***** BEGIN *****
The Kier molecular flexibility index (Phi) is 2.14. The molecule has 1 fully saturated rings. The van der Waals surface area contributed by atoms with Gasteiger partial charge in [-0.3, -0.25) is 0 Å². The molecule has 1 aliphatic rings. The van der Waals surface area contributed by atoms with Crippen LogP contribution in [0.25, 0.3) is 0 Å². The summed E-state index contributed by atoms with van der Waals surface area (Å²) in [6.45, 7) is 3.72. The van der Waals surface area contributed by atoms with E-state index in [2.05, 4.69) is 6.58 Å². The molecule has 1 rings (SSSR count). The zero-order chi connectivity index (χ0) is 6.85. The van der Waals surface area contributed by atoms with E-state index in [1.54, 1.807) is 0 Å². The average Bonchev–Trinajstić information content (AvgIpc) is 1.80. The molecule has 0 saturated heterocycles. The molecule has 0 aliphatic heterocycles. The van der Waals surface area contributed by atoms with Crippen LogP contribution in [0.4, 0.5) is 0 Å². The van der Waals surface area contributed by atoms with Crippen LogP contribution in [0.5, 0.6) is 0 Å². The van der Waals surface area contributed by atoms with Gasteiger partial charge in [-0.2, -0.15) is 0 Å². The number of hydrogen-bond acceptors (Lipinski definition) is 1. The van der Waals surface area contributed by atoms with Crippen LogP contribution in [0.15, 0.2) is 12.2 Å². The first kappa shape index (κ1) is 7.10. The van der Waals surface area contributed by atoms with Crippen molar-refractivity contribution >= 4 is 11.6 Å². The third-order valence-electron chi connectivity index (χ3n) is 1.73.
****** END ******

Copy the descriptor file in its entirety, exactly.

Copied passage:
The Kier molecular flexibility index (Phi) is 2.14. The molecule has 1 fully saturated rings. The van der Waals surface area contributed by atoms with Gasteiger partial charge in [-0.3, -0.25) is 0 Å². The molecule has 1 aliphatic rings. The van der Waals surface area contributed by atoms with Crippen LogP contribution in [0.25, 0.3) is 0 Å². The summed E-state index contributed by atoms with van der Waals surface area (Å²) in [6.45, 7) is 3.72. The van der Waals surface area contributed by atoms with E-state index in [2.05, 4.69) is 6.58 Å². The molecule has 1 rings (SSSR count). The zero-order chi connectivity index (χ0) is 6.85. The van der Waals surface area contributed by atoms with E-state index in [1.54, 1.807) is 0 Å². The average Bonchev–Trinajstić information content (AvgIpc) is 1.80. The molecule has 0 saturated heterocycles. The molecule has 0 aliphatic heterocycles. The van der Waals surface area contributed by atoms with Crippen LogP contribution in [0.4, 0.5) is 0 Å². The van der Waals surface area contributed by atoms with Crippen LogP contribution in [0.5, 0.6) is 0 Å². The van der Waals surface area contributed by atoms with Gasteiger partial charge in [-0.2, -0.15) is 0 Å². The number of hydrogen-bond acceptors (Lipinski definition) is 1. The van der Waals surface area contributed by atoms with Crippen LogP contribution in [0.15, 0.2) is 12.2 Å². The first kappa shape index (κ1) is 7.10. The van der Waals surface area contributed by atoms with Crippen molar-refractivity contribution >= 4 is 11.6 Å². The third-order valence-electron chi connectivity index (χ3n) is 1.73.